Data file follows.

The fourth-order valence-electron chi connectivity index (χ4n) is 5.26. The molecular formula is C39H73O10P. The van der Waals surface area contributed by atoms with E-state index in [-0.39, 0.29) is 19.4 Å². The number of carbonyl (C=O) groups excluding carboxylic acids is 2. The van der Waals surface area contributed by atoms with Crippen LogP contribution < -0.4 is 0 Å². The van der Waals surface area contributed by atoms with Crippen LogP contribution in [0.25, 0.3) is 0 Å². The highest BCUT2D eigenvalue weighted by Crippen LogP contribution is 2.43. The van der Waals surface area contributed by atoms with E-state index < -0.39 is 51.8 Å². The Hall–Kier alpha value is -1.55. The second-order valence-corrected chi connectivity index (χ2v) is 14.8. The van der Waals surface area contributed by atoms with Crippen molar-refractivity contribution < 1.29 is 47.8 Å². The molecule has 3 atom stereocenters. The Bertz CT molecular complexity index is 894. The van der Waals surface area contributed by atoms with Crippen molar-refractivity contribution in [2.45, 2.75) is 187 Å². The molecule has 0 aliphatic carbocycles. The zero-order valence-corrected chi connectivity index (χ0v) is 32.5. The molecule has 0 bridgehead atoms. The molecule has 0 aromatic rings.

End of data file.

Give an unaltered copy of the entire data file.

The fourth-order valence-electron chi connectivity index (χ4n) is 5.26. The molecular formula is C39H73O10P. The van der Waals surface area contributed by atoms with E-state index in [-0.39, 0.29) is 19.4 Å². The number of carbonyl (C=O) groups excluding carboxylic acids is 2. The van der Waals surface area contributed by atoms with Crippen LogP contribution < -0.4 is 0 Å². The van der Waals surface area contributed by atoms with Crippen LogP contribution in [0.25, 0.3) is 0 Å². The highest BCUT2D eigenvalue weighted by Crippen LogP contribution is 2.43. The van der Waals surface area contributed by atoms with E-state index < -0.39 is 51.8 Å². The Hall–Kier alpha value is -1.55. The second-order valence-corrected chi connectivity index (χ2v) is 14.8. The van der Waals surface area contributed by atoms with Crippen molar-refractivity contribution < 1.29 is 47.8 Å². The molecule has 3 atom stereocenters. The Bertz CT molecular complexity index is 894. The van der Waals surface area contributed by atoms with Crippen molar-refractivity contribution in [2.45, 2.75) is 187 Å². The molecule has 0 aliphatic carbocycles. The zero-order valence-corrected chi connectivity index (χ0v) is 32.5. The molecule has 0 bridgehead atoms. The molecule has 0 aromatic rings.